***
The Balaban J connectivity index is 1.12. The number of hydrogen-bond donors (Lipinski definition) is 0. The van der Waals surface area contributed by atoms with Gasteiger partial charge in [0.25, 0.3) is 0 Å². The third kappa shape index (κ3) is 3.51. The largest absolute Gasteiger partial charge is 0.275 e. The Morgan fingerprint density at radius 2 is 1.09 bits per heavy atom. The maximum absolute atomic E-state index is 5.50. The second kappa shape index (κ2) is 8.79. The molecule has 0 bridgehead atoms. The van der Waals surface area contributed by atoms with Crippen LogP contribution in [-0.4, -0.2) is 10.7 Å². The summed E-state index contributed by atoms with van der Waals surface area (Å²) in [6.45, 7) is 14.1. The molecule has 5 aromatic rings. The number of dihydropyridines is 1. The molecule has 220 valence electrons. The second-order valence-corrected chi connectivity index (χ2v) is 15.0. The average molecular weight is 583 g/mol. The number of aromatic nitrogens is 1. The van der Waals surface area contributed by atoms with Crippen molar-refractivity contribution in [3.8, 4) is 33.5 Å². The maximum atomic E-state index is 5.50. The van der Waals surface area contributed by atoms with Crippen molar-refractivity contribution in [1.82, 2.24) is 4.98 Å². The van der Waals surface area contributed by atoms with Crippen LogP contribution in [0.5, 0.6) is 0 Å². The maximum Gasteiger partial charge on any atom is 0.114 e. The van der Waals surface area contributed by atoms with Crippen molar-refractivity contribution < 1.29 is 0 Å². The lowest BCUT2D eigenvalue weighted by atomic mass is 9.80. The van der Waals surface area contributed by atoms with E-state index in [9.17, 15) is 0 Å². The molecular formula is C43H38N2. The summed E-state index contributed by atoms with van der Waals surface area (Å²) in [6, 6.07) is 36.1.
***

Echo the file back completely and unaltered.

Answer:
The Balaban J connectivity index is 1.12. The number of hydrogen-bond donors (Lipinski definition) is 0. The van der Waals surface area contributed by atoms with Gasteiger partial charge in [0.25, 0.3) is 0 Å². The third kappa shape index (κ3) is 3.51. The largest absolute Gasteiger partial charge is 0.275 e. The Morgan fingerprint density at radius 2 is 1.09 bits per heavy atom. The maximum absolute atomic E-state index is 5.50. The second kappa shape index (κ2) is 8.79. The molecule has 0 bridgehead atoms. The van der Waals surface area contributed by atoms with Crippen LogP contribution in [-0.4, -0.2) is 10.7 Å². The summed E-state index contributed by atoms with van der Waals surface area (Å²) in [6.45, 7) is 14.1. The molecule has 5 aromatic rings. The number of dihydropyridines is 1. The molecule has 220 valence electrons. The second-order valence-corrected chi connectivity index (χ2v) is 15.0. The average molecular weight is 583 g/mol. The number of aromatic nitrogens is 1. The van der Waals surface area contributed by atoms with Crippen molar-refractivity contribution in [3.8, 4) is 33.5 Å². The maximum atomic E-state index is 5.50. The van der Waals surface area contributed by atoms with Crippen molar-refractivity contribution in [1.82, 2.24) is 4.98 Å². The van der Waals surface area contributed by atoms with Crippen LogP contribution in [0.5, 0.6) is 0 Å². The maximum Gasteiger partial charge on any atom is 0.114 e. The van der Waals surface area contributed by atoms with Crippen molar-refractivity contribution < 1.29 is 0 Å². The lowest BCUT2D eigenvalue weighted by atomic mass is 9.80. The van der Waals surface area contributed by atoms with E-state index in [9.17, 15) is 0 Å². The molecular formula is C43H38N2. The summed E-state index contributed by atoms with van der Waals surface area (Å²) in [6, 6.07) is 36.1.